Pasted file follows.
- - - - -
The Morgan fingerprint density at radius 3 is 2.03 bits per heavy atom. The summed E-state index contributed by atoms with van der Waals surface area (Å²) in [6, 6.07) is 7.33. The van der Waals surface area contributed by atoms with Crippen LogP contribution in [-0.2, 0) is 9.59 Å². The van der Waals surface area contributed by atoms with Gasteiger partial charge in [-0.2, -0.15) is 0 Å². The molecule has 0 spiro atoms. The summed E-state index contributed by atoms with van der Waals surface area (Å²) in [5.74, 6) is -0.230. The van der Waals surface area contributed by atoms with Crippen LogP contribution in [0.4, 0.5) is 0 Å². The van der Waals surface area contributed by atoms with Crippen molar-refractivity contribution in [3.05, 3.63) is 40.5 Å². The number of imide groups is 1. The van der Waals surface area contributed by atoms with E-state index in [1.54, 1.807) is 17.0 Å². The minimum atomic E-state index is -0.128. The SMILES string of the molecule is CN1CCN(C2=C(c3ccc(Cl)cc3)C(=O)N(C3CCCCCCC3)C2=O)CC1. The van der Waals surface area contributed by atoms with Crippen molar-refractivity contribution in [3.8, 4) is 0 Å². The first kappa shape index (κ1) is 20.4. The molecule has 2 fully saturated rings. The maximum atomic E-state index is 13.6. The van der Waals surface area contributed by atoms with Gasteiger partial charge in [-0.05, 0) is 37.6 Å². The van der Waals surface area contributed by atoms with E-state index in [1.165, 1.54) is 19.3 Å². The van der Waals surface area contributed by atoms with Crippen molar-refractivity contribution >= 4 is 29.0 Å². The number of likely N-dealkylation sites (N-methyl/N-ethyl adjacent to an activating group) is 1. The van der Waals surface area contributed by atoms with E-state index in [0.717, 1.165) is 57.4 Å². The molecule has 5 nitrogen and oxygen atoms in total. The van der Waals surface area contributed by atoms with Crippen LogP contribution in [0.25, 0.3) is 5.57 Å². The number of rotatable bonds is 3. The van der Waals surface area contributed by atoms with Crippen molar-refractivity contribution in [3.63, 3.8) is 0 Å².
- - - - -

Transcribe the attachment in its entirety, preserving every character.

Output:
The Morgan fingerprint density at radius 3 is 2.03 bits per heavy atom. The summed E-state index contributed by atoms with van der Waals surface area (Å²) in [6, 6.07) is 7.33. The van der Waals surface area contributed by atoms with Crippen LogP contribution in [-0.2, 0) is 9.59 Å². The van der Waals surface area contributed by atoms with Gasteiger partial charge in [-0.2, -0.15) is 0 Å². The molecule has 0 spiro atoms. The summed E-state index contributed by atoms with van der Waals surface area (Å²) in [5.74, 6) is -0.230. The van der Waals surface area contributed by atoms with Crippen LogP contribution in [0.4, 0.5) is 0 Å². The van der Waals surface area contributed by atoms with Crippen molar-refractivity contribution in [3.05, 3.63) is 40.5 Å². The number of imide groups is 1. The van der Waals surface area contributed by atoms with E-state index in [1.54, 1.807) is 17.0 Å². The minimum atomic E-state index is -0.128. The SMILES string of the molecule is CN1CCN(C2=C(c3ccc(Cl)cc3)C(=O)N(C3CCCCCCC3)C2=O)CC1. The van der Waals surface area contributed by atoms with Crippen molar-refractivity contribution in [3.8, 4) is 0 Å². The first kappa shape index (κ1) is 20.4. The molecule has 2 fully saturated rings. The maximum atomic E-state index is 13.6. The van der Waals surface area contributed by atoms with Gasteiger partial charge in [-0.05, 0) is 37.6 Å². The van der Waals surface area contributed by atoms with E-state index in [1.165, 1.54) is 19.3 Å². The van der Waals surface area contributed by atoms with Crippen molar-refractivity contribution >= 4 is 29.0 Å². The number of likely N-dealkylation sites (N-methyl/N-ethyl adjacent to an activating group) is 1. The van der Waals surface area contributed by atoms with E-state index in [0.717, 1.165) is 57.4 Å². The molecule has 5 nitrogen and oxygen atoms in total. The van der Waals surface area contributed by atoms with Crippen LogP contribution in [0.25, 0.3) is 5.57 Å². The number of rotatable bonds is 3. The van der Waals surface area contributed by atoms with Crippen molar-refractivity contribution in [3.63, 3.8) is 0 Å².